Salvaging the Costa Concordia

The Costa Concordia cruise liner, which lay partially submerged off the Italian island of Giglio for more than two years, is now being gradually dismantled after one of the biggest salvage operations in maritime history.

The 114,000 tonne ship was towed the final 200 miles to the port of Genoa for scrapping in July - after an operation to refloat it, which began in April 2013.

Graphic: Costa Concordia July 2014

The ship had been resting on five huge metal platforms, constructed and lowered to the sea bed, since being rolled upright in September 2013.

The last phase of the operation involved pumping air into massive steel boxes known as caissons, attached to both sides of the hull.

This refloated the damaged ship some two metres off the sea bed. It was then painstakingly shifted into deeper water and floated higher, in an operation expected which took several days.

The final journey back to its home port of Genoa took four days.

The cost of the salvage operation was estimated at some $1.2bn (£0.7bn), although cruise line Costa Crociere estimated that it had contributed some 765 million euros ($1,040m, £600m) to the Italian economy.

Thirty-two people died in the accident, which occurred after Captain Francisco Schettino allegedly steered the ship too close to shore, causing it to hit rocks and partially capsize.

A body found in the wreck in November 2014 were later confirmed to be Indian waiter Russel Rebello, the last person to remain unaccounted for.

The process of scrapping the ship is expected to take up to two years.

It was estimated the first four months would be spent stripping the ship of all its fittings and other non-metal items - before the ship was finally dismantled and the steel recycled.

Delicate parbuckling

In September 2013 the Costa Concordia was hauled upright in the most delicate phase of the recovery operation.

A process called "parbuckling" used pulling cables and the weight of water contained in caissons attached to the ship's exposed port side (left) flank to roll it upright.

Time-lapse footage shows the overnight operation to right the ship.

Pulling jacks applying some 6,000 tonnes of force were then used to dislodge the vessel from the rocky sea bed.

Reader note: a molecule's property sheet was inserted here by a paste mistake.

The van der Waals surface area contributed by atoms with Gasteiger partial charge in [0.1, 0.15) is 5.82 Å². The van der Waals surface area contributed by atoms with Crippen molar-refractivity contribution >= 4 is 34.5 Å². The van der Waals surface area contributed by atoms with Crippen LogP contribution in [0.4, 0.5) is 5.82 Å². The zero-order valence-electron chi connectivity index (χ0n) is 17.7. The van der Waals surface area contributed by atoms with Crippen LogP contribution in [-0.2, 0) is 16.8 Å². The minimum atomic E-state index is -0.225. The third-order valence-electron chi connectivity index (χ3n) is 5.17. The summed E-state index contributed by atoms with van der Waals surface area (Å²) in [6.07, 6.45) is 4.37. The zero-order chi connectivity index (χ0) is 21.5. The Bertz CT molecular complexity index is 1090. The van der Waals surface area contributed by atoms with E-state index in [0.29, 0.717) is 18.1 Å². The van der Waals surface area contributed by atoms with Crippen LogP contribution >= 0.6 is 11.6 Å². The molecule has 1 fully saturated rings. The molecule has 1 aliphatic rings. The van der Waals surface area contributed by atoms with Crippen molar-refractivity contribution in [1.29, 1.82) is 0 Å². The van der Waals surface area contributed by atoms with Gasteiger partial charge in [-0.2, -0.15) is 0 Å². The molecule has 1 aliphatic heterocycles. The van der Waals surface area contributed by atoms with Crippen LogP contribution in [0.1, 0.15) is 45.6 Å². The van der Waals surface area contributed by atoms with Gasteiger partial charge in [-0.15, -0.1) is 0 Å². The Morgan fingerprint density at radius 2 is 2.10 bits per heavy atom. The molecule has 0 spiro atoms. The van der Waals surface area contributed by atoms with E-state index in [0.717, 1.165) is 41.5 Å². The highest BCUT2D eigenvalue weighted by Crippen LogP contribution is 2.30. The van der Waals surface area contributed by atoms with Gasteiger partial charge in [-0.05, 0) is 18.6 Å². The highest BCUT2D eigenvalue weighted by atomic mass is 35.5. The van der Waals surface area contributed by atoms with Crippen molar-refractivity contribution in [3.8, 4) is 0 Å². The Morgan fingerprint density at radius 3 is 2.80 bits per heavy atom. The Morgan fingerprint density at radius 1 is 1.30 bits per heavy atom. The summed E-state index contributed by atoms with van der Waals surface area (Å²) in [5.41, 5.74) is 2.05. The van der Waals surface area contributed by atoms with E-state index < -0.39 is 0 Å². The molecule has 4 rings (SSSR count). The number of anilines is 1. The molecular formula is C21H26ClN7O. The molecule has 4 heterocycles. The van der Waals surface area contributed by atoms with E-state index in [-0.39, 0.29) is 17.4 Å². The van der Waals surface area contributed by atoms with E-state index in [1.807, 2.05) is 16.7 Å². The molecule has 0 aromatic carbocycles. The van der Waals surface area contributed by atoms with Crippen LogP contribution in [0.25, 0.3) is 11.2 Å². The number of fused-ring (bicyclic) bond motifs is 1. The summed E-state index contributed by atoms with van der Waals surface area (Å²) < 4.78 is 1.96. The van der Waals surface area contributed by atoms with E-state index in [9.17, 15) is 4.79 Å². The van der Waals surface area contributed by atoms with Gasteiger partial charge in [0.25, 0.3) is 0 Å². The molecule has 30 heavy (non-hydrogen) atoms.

Once it had rolled to a 25 degree angle, the ship then continued to rotate under its own weight and the weight of water in the caissons.

Once upright, the scale of damage to the submerged starboard (right) side - ground into a reef and crushed under the weight of the hull - became clear.

Damaged side of the Costa Concordia Much of the ship's superstructure was crushed under its own bulk.

After parbuckling, work continued with the addition of further caissons on the starboard side to stabilise the wreck and prepare it for refloating and removal.

The project faced many delays due to bad weather.

During earlier stages, there were fears that the wreck could slide into deeper water and sink completely so heavy steel anchor cables were added to stabilise it.

The vessel still contained tonnes of rotting food, furniture, bedding and passengers' belongings, and environmental contamination was a constant risk.

Speaking at the start of salvage work in 2012, one of the project's directors, Franco Porcellacchia, told the BBC: "This is a very delicate and unusual operation. We have no reference here".

"So far we have recorded no pollution and the situation is being constantly monitored by the authorities."

"Dismantling it is another ball game".

The Costa Concordia was only hours into a cruise of the Mediterranean on Friday 13 January 2012 when disaster struck just off Giglio island.


Key dates


  • 13 Jan: Costa Concordia runs aground
  • 31 Jan: Search for bodies abandoned
  • 22 March: Five more bodies found in wreck
  • 24 March: Fuel removal work completed
  • 21 April: Salvage contract awarded to firms Titan Salvage and Micoperi
  • 15 Oct: Capt Schettino appears at court inquiry


  • 3 Apr: Largest support platform in position
  • 9 July: Captain Schettino goes on trial
  • 20 July: Five senior crew members convicted of manslaughter
  • 17 Sept: Ship rolled upright in 'parbuckling' operation


  • 14 July: Refloating operation begins
  • 27 July: Arrives in Genoa for scrapping

Special report: Costa Concordia disaster


The huge vessel - which had more than 4,000 passenger and crew onboard - then lost power, drifted and partially capsized.

The evacuation was slow and chaotic, with conflicting information passed between the captain, the ship's crew and the coastguard authorities.

Capt Schettino was charged with manslaughter, causing a shipwreck and abandoning ship. His trial began in July 2013, and he could face up to 26 years in prison if found guilty. He denies all the charges.

Five other senior crew members, convicted of manslaughter in 2013, were allowed to enter plea bargains in exchange for lenient sentences. None of them has served time in jail.

There have been appeals during the captain's case for senior executives of Costa Crociere to be made to pay damages.

A lawyer representing some passengers who were on the ship said some responsibility for the 32 deaths lay with the company, because of technical problems after the ship hit the rocks and language difficulties among the crew.

Video from Titan Salvage and Micoperi describes the operation as "the largest and most complex recovery ever attempted".

More on This Story

The BBC is not responsible for the content of external Internet sites

More Europe stories


Copyright © 2020 BBC. The BBC is not responsible for the content of external sites. Read more.

This page is best viewed in an up-to-date web browser with style sheets (CSS) enabled. While you will be able to view the content of this page in your current browser, you will not be able to get the full visual experience. Please consider upgrading your browser software or enabling style sheets (CSS) if you are able to do so.